3.) Without naming names, the report takes to task several of Nifong’s key facilitators.
The passages on Linwood Wilson were devastating:
Significantly, the chief investigator also showed her the photographs of lacrosse team members she had previously viewed on April 4, 2006 in the PowerPoint presentation. The chief investigator’s interview of the accusing witness was not recorded and neither the chief investigator’s notes nor his subsequent report revealed that the accusing witness was shown the photographs again, although he acknowledged to the special prosecutors in an interview that he had done so.
No explanation for this was contained in the chief investigator’s report or notes. His report does reflect, without explanation, that the accusing witness, for the first time, began referring to the three individuals as David Evans, Reade Seligmann and Collin Finnerty, rather than “Adam,” “Brett” and “Matt.” The chief investigator’s report also does not indicate whether the accusing witness was still able to identify the three individuals previously identified on April 4, 2006. [emphases added]
The special prosecutors then explained why
Showing the accusing witness these photographs which were the subject of a pending motion to suppress, along with her use of the proper names of those charged, provided the defense additional grounds to argue that the out of court and in court identification should be suppressed which would have effectively ended the case.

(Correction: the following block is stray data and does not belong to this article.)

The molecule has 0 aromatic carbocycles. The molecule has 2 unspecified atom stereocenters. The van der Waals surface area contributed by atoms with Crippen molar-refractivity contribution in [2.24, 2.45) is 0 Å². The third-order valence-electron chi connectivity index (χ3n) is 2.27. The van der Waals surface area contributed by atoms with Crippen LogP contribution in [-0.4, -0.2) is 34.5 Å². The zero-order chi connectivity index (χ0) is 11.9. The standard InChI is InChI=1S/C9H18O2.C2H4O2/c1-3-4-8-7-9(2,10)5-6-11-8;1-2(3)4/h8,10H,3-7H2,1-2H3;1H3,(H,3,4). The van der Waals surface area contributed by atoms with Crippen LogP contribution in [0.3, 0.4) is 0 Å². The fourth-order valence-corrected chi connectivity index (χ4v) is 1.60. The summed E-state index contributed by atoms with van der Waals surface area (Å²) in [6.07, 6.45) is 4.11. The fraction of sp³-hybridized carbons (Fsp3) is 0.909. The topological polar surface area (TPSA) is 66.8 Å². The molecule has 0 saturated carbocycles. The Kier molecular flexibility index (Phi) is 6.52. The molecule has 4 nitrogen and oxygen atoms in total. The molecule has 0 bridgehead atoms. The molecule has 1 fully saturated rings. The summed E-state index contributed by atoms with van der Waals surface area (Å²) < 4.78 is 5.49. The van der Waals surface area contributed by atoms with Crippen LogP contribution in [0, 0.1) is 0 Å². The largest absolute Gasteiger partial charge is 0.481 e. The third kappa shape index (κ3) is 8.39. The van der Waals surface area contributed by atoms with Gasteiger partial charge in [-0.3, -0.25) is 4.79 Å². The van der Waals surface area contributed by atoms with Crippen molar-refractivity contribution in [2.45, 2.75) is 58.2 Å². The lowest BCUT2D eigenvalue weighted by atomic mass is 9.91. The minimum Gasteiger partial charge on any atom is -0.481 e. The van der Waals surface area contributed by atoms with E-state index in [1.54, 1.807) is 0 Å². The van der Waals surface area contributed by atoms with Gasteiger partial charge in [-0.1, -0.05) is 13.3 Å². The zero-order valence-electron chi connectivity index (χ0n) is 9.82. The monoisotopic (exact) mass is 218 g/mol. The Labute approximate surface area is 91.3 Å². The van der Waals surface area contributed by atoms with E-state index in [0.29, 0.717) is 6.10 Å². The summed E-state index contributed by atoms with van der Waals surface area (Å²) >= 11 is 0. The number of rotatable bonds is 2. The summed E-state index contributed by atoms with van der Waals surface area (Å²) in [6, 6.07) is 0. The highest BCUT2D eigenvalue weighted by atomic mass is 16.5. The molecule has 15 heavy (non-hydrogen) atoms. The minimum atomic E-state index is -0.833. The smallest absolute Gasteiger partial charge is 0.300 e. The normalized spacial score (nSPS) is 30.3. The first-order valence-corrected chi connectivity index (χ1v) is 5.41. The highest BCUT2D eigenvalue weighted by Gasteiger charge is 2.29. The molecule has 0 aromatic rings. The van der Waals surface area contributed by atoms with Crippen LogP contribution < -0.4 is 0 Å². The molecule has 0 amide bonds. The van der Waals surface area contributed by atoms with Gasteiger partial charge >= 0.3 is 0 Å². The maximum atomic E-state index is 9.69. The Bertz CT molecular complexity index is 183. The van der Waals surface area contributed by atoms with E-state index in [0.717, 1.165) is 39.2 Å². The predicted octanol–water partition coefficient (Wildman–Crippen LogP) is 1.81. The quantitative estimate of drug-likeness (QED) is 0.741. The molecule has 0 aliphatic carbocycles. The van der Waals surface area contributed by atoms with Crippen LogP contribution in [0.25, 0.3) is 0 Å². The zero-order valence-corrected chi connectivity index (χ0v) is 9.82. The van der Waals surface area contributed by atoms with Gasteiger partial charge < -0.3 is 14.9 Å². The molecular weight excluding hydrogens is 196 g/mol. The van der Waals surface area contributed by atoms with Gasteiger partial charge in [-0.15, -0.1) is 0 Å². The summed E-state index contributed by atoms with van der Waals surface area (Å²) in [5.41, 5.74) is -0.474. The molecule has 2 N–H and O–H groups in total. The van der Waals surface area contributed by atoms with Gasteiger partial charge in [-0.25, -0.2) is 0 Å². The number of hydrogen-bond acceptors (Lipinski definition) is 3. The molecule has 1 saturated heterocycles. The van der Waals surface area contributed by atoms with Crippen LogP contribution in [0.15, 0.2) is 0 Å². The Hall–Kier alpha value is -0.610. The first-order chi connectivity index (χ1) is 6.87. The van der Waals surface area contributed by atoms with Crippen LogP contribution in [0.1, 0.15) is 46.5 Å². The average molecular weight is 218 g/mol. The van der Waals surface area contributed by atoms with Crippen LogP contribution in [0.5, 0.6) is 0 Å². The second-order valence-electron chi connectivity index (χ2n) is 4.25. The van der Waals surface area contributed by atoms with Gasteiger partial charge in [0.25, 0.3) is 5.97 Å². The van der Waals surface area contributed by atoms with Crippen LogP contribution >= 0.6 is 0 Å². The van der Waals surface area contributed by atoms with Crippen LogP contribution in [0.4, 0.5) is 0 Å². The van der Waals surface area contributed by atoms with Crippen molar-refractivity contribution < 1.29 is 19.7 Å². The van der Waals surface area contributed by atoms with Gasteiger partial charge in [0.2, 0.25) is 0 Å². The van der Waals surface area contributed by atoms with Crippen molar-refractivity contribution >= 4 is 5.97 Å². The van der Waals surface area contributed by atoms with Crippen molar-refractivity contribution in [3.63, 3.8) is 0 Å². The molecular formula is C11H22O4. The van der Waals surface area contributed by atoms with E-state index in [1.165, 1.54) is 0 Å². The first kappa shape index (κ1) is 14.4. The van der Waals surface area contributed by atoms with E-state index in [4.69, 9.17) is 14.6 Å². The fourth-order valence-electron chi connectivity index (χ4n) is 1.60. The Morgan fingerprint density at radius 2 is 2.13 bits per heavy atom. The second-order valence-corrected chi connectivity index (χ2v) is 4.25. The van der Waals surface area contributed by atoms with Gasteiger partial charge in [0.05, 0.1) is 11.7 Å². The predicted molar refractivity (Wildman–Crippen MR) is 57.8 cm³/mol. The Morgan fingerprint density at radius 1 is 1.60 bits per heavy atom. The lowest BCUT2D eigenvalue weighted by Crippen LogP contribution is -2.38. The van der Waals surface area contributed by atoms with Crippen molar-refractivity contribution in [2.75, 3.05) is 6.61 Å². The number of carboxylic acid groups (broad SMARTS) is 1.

The special prosecutors determined that Tara Levicy had little credibility:
No medical evidence confirmed [Mangum’s] stories. The SANE based her opinion that the exam was consistent with what the accusing witness was reporting largely on the accusing witness’s demeanor and complaints of pain rather than on objective evidence. [emphasis added]
Ironically, despite Levicy’s full-out attempt to prop up Mangum, the accuser actually denied telling Levicy the items in Levicy’s March 14, 2006 report.
Finally, the attorney general’s office rebuked the Durham Police Department: “The special prosecutors concluded that the process by which the accusing witness ultimately identified David Evans, Reade Seligmann and Collin Finnerty as her attackers was of questionable validity . . . The photographic arrays shown to the accusing witness on four different occasions were limited to members of the lacrosse team. ‘Fillers,’ or individuals not regarded as potential suspects, as recommended by Durham Police Department policy for identifying suspects, were never included.”
All told, a devastating report for Nifong and his law enforcement enablers—and yet a document that in no way prejudices his right to a fair hearing before the state bar, since it skirted the two primary issues for which he faces ethics charges.
[Update, 10.11am: Patrick Baker has responded to the report, essentially dismissing the criticism of the state's top law enforcement official by claiming that the lineups were not lineups, and therefore did not require due process protections. This is, of course, the same Patrick Baker who said that every story Mangum told was consistent.]